But the comparability issue in Yelp star ratings is not limited to the relative sophistication of the different diners partaking in Chinese food. If Sea Harbour, Koi Palace and Chengdu Taste are among the very best Chinese restaurants in America (and they are), why do they only garner 3½ Yelp stars? For that matter most of the other highest regarded (and crowded) Chinese restaurants in the San Gabriel Valley including stalwarts such as King Hua, Lunasia, Elite, China Red and Happy Harbor, also all sit at 3½ Yelp stars. Jonathan Gold’s favorite, Shanghai #1 Seafood Village, only garners 3 Yelp stars. And the same pattern of downgrades extends to Yelp Chinese restaurant ratings in other large Chinese communities, including Vancouver (Richmond), British Columbia.

These lower ratings for such highly regarded Chinese restaurants are a tougher puzzle to solve, though a couple of possible explanatory factors come to mind. First of all, while these Chinese restaurants are indeed among the best in the United States, a large percentage of people who dine at these restaurants are originally from Asia, and often go back for visits. Clearly, the best Chinese food in places like Hong Kong, Taiwan and parts of Mainland China knocks the socks off the best Chinese food we have here in Los Angeles. As a result, the Chinese food in the best of our local restaurants may well deserve a lower rating taking into account to the worldwide eating experience of these diners.

Spicy cold chicken at Yunnan RestaurantEXPAND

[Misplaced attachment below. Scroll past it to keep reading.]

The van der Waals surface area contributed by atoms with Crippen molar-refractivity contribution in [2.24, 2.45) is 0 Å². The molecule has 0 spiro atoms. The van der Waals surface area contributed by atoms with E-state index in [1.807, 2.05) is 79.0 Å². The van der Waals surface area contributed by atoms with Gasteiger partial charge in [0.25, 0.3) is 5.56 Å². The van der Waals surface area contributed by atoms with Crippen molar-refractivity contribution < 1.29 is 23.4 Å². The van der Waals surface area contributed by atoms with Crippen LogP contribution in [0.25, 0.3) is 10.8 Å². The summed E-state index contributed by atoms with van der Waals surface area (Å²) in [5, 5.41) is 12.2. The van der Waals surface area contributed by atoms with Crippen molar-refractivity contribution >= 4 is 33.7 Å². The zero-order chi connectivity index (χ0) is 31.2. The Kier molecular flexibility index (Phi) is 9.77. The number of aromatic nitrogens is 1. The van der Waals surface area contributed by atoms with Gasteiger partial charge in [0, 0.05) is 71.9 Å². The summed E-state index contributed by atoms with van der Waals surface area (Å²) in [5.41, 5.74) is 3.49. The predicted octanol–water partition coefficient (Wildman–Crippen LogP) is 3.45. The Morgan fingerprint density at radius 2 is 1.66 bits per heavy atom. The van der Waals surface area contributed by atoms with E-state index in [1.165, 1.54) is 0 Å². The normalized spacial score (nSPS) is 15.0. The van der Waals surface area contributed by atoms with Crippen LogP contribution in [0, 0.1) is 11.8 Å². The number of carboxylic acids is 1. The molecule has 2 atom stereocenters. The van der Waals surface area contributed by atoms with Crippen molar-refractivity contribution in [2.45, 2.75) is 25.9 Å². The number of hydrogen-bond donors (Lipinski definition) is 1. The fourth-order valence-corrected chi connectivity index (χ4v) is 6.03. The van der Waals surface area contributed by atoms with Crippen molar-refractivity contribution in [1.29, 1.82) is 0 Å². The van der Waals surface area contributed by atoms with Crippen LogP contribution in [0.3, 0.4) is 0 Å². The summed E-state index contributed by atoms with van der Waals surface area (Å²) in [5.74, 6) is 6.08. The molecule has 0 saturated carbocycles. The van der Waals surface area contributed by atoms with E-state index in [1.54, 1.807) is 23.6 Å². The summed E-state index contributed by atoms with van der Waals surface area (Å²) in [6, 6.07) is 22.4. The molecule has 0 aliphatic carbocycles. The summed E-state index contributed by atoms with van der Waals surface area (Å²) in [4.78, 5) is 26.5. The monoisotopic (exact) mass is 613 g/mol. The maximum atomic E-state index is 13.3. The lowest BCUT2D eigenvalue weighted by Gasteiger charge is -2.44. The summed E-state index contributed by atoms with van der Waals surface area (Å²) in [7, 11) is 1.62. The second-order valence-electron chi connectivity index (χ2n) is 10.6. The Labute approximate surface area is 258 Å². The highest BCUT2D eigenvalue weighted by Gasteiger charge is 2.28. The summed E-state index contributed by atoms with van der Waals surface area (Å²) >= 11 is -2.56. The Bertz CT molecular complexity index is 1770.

Spicy cold chicken at Yunnan Restaurant
James Gordon

Another factor is that non-Asian diners do make their way to these better known top tier Chinese restaurants and post on Yelp. In many cases, these diners are looking for dishes like those they find at their favorite Americanized Chinese restaurant, and may be disappointed by the renditions they find at more authentic Chinese eateries. These diners may also give Yelp downgrades for non-culinary attributes such as lack of service, which is more pronounced at Chinese restaurants in places like the San Gabriel Valley. In contrast, many Chinese diners accept a lower level of service as coming with the territory at their favorite Chinese restaurants, and is a minor consideration compared to the quality of the food they are receiving.

But while this may seem to conveniently explain why Yelp ratings for authentic Chinese restaurants might tend to a lower number, there is a fly in the ointment. There are in fact a fair number of Chinese restaurants in the San Gabriel Valley with 4 Yelp stars, and an even a few with 4½ stars (aside from China Fast Food). Indeed, four very well known and popular Chinese restaurants, the legendary Din Tai Fung, Newport Seafood, Savoy Kitchen, and new rising star Sichuan Impression do manage to eek out 4 Yelp stars. So it’s not that San Gabriel Valley Chinese restaurants primarily patronized by Chinese diners are categorically marked down. On the other hand, some of the San Gabriel Valley Chinese restaurants are marked up from what might be expected. There are some very pedestrian San Gabriel Valley Chinese restaurants that share 3½ star Yelp ratings with the top tier restaurants we have mentioned, including one which was recently downgraded from 4 stars, and where I personally would not be caught dead eating.

So how do those high Yelp ratings at some restaurants reconcile with the lower Yelp ratings at many top-tier Chinese restaurants? Fewer non-Asian Yelp reviewers? Newer restaurants that for the moment have captured people’s imagination? Smaller restaurants who build a more loyal following? Rounding errors or statistical quirks? None of the above?

In conclusion...  “Forget it Jake. It’s Yelp’s Chinese restaurant ratings.”